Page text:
January 10, 2013
In the weekly Atomic Books Comics Preview, Benn Ray highlights notable new comics and graphic novels.
Atomic Books has been named one of Bizarre Magazine's 51 geekiest places on the planet, as well as one of Flavorwire's 10 greatest comic and graphic novel stores in America.
Beta Testing The Apocalypse
by Tom Kaczynski
I have yet to encounter a Tom Kaczynski comics story I didn't love, and Beta Testing The Apocalypse collects 10 of them. With a well-honed architectural drawing style, Kaczynski deals with dystopias, in bleak, beautiful and sometimes downright fetid stories. There's heady stuff going on his work - notions of capitalism, communism and more - these are smart comics.
Black Incal (Deluxe Edition)
by Alexandro Jodorowsky / Moebius
Another Jodorowsky/Moebius joint gets the oversize, deluxe, limited edition treatment - it's the first volume of The Incal as John Difool tries to discover the mysteries of the artifact the book is named after.
Comics About Cartoonists
by Craig Yoe (editor)
I hate novels about writers. I hate movies about screen writers. There are so many better subjects to deal with. But I love comics about cartoonists. I'm not sure how I reconcile this inconsistency, but Craig Yoe - a man who has nearly single-handedly ushered in an era of archival comics, makes it easy for me to not care with this book. Featuring Steve Ditko, George Herriman, Jack Kirby, Walt Disney, Jack Cole, Rube Goldberg, Harvey Kurtzman, Frank Frazetta, Charles Schulz, Basil Wolverton, Winsor McCay, Will Eisner, Jack Chick, Wally Wood and many more!
An anthology of famed European cartoonists and some of their erotic comics work. Lush, rich, and stimulating. Remember, it's not smut, it's erotica.
Gorgeous, deluxe, hardcover, slipcase editions of old Harvey horror comics from the UK now available in the US. It's more pre-Code awesome gruesomeness.
Jack Jackson's American History: Los Tejanos And Lost Cause
by Jack Jackson
Jackson is often credited with creating the first underground comic. He'd later become a founder of counter-culture comix publisher Rip-Off Press. And still later, he turned his attention to using his incredibly complex linework to tell historical comics stories. The stories here involve Texas-Mexican relations and The Reconstruction in the Lone Star state. Visually stunning, historically rich.
Jaguar God: Snake Brothers Revenge
by Glenn Danzig / Simon Bisley
Danzig fans rejoice! It's a Danzig story with Bisely's art. Will barter for skulls.
by Ayun Halliday / Paul Hoppe
Customers are always asking me for "age appropriate" comics for their early teen kids. I'm not sure what "age appropriate" means - it's as empty a phrase to me as "family values." I was a Robert Crumb fan before I could drive. I've always thought kids should be reading things that adults wouldn't consider age appropriate. But that doesn't always fly with parents who just want to get their kids a great coming of age tale that isn't weird coming from them. Here Ayun Halliday and Paul Hoppe have solved my dilemma (thanks!). Ayun's story of Sadie, a girl who plans to make some friends by pretending to have a peanut allergy, is delightful, and Hoppe's art is dynamic and energetic with well-used spot color.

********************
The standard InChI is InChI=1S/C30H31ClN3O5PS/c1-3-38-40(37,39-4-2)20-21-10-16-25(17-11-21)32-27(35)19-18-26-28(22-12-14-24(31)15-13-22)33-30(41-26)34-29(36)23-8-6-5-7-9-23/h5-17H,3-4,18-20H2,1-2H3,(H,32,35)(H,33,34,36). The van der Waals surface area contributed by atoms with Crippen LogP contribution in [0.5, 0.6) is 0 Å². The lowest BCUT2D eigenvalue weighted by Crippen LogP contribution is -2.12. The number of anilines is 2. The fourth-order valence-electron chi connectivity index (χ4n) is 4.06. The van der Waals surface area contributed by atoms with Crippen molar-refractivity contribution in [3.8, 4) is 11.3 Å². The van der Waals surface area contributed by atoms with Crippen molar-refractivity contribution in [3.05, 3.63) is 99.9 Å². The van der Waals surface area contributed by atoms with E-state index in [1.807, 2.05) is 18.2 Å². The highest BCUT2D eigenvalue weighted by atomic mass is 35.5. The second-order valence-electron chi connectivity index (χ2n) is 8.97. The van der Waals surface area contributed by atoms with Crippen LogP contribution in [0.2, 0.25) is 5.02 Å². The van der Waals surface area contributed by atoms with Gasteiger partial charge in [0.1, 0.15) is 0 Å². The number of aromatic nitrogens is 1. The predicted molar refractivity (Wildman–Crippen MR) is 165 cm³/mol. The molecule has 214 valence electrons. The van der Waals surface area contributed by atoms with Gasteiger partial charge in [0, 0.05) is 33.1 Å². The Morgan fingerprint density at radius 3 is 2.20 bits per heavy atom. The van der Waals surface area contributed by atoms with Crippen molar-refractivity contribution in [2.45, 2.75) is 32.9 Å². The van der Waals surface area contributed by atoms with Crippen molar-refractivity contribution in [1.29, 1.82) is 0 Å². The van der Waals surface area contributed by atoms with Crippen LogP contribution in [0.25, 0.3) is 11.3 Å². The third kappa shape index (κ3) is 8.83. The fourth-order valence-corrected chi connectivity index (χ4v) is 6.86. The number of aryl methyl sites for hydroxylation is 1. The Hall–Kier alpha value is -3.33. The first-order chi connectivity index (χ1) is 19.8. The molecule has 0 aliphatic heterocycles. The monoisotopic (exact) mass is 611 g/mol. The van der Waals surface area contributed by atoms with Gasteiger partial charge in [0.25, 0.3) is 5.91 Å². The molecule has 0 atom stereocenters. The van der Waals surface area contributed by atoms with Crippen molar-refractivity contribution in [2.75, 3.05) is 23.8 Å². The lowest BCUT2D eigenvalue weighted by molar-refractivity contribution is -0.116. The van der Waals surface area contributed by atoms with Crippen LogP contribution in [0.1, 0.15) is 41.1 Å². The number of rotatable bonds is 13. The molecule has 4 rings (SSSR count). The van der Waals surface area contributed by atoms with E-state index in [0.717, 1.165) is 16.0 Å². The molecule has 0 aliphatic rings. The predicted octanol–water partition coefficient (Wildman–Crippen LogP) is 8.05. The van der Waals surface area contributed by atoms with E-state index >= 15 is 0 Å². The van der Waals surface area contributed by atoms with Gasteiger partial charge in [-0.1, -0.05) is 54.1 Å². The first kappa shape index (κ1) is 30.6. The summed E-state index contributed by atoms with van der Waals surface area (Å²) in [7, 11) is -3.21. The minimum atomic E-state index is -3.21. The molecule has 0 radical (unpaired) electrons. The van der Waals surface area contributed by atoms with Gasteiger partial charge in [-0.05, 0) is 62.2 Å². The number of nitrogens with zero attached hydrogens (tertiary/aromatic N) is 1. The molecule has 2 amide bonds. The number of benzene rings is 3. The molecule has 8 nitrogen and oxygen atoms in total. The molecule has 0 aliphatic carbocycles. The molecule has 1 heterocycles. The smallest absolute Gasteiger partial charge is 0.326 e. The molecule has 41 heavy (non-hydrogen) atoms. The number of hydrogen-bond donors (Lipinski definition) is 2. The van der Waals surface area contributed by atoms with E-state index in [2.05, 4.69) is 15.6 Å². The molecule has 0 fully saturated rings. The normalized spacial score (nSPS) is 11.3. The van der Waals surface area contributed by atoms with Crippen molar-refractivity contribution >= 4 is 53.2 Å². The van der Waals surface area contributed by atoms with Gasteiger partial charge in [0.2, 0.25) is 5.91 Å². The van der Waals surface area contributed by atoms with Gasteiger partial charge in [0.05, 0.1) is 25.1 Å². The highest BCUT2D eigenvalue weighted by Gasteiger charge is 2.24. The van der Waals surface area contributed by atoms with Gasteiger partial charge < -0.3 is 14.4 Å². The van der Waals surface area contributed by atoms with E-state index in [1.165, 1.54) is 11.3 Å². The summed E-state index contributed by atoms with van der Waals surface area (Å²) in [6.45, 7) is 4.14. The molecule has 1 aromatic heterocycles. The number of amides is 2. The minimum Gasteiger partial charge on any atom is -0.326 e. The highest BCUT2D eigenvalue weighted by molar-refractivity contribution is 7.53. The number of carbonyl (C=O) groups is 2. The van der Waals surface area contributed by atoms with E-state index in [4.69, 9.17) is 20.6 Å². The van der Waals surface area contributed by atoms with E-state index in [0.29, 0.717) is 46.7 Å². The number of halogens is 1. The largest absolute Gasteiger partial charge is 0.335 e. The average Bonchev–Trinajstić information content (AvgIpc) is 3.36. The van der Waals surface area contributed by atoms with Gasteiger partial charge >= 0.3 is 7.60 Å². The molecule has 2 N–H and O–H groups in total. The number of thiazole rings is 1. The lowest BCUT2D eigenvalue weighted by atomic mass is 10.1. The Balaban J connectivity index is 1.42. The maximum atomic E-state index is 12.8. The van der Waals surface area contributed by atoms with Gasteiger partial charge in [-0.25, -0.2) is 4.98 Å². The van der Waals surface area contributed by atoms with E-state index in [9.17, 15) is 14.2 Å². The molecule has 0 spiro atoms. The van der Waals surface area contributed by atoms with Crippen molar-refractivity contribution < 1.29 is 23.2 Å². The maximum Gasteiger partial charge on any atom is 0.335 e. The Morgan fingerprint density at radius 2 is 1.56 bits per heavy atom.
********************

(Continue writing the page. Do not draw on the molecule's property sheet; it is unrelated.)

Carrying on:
Problematic: Selected Sketchbook Drawings 2004-2011
by Jim Woodring
Moleskines are the legendary blank journals that were favorites of Hemingway, Picasso, Wilde, Van Goh and Matisse. A few years back, they were brought back from oblivion and have since inspired a whole new generation of artists and writers who festishize them. It's virtually impossible to own a Moleskine and not write or draw in it. Here Jim Woodring collects art from his Moleskines and provides fascinating insight into the process of one of today's most unique comics creators.
by Peter Bagge
Guy Krause is a washed-up comedian who gets to (or is forced to) relive his life over and over via virtual reality as what seems part of a science experiment. Bagge uses this groundwork for his typical hilarity - put-upon characters responding oddly to what is often times self-created dilemmas and dramas. For me, Pete's artwork is at its best in black and white, and here it's as sharp as ever.
by Will Laren
I promise you, you will laugh at Will's weird comics. Page after page of grotesque people behaving weirdly - but what makes these comics so relatable is that whether it's the artwork or what's taking place, these comics are so close to people we know or things we've seen - until Laren's fertile imagination makes them veer off suddenly and wildly into bizarro land. Mark my words, Laren will be hugely famous one day. Most likely for his comics.
The Heart of Thomas
by Moto Hagio
Hagio is an early pioneer of the manga genre of "shounen-ai" or boys romance. Here the setting is a boarding school in Germany, sometime in the mid-1900s. Thomas sends a letter to another boy at school proclaiming his love and then falls off a bridge. Was it an accident? Suicide? Murder? And what's up with this new kid that shows up at school looking just like Thomas? This manga masterpiece is available to American audiences for the first time in a pretty hardcover in Japanese (right to left) format.
Questions, concerns, comments or gripes – e-mail firstname.lastname@example.org. If there’s a comic I should know about, send it my way at Atomic, c/o Atomic Books 3620 Falls Rd., Baltimore, MD 21211.
Atomic Books & Benn Ray links:
also at Largehearted Boy:
other Atomic Books Comics Preview lists (weekly new comics & graphic novel highlights)
52 Books, 52 Weeks
Antiheroines (interviews with up and coming female comics artists)
Book Notes (authors create music playlists for their book)
guest book reviews
Largehearted Word (weekly new book highlights)
Note Books (musicians discuss literature)
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